What are the different types of obstacle in National Hunt racing?
With the exception of the confusingly-named ‘National Hunt Flat Race’, which involves no obstacles at all, all National races are contested over hurdles or fences. Hurdles are the lower, less substantial type of obstacle. Each hurdle consists of brushwood, cut and fashioned into panel that stands at least 3’6″ high. Individual hurdles, which must be uniform across the racecourse, are installed, side-by-side, to create what is known as a ‘flight’ of hurdles. Each flight, of which there must be eight in the first two miles of a race, measures a minimum of 3’1″ high and 30′ wide.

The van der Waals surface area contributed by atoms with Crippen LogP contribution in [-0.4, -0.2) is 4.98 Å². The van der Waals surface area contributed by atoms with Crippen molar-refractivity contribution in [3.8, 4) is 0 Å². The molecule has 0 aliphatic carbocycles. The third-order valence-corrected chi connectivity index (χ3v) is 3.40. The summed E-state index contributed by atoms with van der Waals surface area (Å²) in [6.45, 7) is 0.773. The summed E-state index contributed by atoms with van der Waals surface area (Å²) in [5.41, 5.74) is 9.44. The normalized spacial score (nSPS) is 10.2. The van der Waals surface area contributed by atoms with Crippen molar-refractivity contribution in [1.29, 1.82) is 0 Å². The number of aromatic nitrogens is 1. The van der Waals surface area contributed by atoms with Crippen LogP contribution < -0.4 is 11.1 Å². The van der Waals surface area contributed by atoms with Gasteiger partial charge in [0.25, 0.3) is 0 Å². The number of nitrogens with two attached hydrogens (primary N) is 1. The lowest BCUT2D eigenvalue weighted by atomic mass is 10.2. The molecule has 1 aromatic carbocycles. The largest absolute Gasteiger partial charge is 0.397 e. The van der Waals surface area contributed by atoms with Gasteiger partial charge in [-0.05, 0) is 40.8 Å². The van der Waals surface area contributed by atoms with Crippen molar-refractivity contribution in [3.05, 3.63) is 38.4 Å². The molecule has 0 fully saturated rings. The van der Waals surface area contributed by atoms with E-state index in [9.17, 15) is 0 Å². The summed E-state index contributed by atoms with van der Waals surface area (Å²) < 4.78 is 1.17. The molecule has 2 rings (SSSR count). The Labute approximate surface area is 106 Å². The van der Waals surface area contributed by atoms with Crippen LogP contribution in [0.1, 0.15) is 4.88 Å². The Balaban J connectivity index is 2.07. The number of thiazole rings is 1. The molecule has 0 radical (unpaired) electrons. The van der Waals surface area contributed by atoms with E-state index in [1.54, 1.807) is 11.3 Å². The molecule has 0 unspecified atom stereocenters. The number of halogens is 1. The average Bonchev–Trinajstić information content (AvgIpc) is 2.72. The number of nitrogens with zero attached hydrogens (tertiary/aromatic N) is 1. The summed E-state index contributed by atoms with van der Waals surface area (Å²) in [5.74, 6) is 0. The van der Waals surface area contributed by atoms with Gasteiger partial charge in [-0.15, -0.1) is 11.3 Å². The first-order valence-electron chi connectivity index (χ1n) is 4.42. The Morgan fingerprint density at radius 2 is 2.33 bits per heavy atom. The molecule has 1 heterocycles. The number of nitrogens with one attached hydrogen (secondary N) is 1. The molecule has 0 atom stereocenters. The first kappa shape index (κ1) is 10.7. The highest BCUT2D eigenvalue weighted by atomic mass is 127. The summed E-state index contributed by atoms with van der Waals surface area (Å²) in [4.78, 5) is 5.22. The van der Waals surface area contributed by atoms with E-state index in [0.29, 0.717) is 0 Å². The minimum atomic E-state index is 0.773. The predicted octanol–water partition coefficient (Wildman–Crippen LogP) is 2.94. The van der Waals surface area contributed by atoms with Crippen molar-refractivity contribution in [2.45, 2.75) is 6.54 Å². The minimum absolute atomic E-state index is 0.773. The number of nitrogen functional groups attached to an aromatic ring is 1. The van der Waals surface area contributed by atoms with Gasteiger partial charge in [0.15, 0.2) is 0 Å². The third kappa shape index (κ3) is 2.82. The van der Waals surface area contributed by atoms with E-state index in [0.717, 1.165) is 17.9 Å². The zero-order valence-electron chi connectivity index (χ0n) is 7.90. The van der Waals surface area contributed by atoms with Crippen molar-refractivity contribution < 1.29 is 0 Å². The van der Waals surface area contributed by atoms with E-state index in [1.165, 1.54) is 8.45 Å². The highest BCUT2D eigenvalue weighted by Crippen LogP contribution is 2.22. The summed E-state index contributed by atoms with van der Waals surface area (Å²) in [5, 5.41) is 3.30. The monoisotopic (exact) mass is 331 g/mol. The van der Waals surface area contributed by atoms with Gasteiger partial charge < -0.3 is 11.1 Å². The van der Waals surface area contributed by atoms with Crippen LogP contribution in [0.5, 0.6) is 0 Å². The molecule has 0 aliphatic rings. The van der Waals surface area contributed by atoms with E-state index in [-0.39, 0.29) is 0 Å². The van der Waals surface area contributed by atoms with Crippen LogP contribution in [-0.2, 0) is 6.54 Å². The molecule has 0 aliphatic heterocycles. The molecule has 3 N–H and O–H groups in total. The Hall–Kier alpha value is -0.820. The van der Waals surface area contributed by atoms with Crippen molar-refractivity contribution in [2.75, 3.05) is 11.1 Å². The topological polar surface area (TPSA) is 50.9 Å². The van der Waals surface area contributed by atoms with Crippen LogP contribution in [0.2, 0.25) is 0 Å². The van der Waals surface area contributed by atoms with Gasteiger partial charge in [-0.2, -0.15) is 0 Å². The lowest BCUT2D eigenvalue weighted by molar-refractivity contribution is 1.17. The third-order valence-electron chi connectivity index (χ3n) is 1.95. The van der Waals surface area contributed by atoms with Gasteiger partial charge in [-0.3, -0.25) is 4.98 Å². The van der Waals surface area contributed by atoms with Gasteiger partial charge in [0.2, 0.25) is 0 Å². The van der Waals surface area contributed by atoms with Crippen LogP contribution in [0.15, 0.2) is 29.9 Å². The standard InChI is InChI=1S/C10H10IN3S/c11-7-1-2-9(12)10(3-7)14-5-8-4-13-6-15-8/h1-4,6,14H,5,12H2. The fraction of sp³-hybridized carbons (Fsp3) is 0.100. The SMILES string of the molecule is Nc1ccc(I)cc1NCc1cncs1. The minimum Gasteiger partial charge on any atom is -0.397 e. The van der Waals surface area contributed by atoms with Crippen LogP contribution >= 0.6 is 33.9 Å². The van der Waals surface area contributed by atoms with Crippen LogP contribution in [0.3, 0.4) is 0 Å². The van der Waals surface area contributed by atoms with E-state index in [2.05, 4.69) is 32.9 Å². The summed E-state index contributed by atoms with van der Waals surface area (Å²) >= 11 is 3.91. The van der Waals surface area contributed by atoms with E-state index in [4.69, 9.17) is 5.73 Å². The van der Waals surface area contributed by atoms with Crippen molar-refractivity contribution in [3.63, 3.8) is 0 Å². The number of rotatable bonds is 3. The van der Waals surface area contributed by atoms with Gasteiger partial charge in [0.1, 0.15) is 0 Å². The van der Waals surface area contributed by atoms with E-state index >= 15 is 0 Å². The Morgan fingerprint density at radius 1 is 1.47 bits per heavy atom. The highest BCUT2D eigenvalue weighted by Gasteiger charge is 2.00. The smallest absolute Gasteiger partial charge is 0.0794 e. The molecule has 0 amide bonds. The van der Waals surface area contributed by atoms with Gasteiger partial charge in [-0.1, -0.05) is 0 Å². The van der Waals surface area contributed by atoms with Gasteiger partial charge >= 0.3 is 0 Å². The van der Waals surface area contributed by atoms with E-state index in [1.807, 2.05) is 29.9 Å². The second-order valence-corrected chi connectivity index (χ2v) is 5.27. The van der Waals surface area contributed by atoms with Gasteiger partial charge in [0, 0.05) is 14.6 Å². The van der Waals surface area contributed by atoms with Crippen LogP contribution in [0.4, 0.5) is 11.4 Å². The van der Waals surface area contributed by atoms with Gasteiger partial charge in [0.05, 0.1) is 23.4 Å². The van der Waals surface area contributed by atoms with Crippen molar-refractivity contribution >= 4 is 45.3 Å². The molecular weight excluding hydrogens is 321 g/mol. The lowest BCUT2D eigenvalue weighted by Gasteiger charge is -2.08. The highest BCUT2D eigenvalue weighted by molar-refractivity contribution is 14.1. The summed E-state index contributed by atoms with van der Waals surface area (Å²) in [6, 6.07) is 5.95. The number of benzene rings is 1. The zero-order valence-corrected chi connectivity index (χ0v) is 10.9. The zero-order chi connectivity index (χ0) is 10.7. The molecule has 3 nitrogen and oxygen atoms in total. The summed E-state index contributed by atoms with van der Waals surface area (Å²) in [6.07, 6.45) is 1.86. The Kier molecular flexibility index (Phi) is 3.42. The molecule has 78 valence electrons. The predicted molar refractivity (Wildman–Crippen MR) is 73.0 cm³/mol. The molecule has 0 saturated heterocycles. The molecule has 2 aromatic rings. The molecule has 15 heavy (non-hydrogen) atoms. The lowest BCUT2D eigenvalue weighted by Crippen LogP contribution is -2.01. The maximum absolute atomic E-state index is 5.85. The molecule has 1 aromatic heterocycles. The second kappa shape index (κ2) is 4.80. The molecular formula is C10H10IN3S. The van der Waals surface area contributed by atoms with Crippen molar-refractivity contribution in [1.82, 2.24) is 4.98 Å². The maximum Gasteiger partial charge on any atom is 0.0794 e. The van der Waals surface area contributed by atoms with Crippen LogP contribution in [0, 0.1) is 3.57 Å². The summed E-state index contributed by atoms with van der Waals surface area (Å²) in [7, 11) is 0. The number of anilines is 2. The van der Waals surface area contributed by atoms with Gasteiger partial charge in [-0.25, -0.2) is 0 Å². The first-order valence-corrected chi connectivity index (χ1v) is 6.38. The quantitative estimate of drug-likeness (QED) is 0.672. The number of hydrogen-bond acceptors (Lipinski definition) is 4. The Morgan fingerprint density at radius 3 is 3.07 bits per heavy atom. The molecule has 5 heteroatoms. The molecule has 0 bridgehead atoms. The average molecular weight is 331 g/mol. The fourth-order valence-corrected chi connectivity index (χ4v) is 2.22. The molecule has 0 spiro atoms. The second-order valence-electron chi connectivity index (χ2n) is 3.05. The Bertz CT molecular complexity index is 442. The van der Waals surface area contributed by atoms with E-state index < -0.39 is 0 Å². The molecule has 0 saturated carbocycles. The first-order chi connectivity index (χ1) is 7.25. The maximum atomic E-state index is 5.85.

By contrast, steeplechase fences are higher and more substantial; they consist of a rigid frame, made of steel or wood and stuffed with real birch cuttings or plastic birch, to create an obstacle at least 4’6″ high. Unlike hurdles, which are often knocked flat during a race, fences are much less forgiving . Furthermore, a so-called ‘plain’ fence may be preceded by a shallow ditch, a few feet wide, to create an ‘open ditch’. The cross country course at Cheltenham, which is only used a few times a year, features idiosyncratic obstacles, natural and man-made, including living trees, shrubs and bushes, banks, ditches and rails. It is very much a ‘specialist’ course and the only one of its kind in Britain.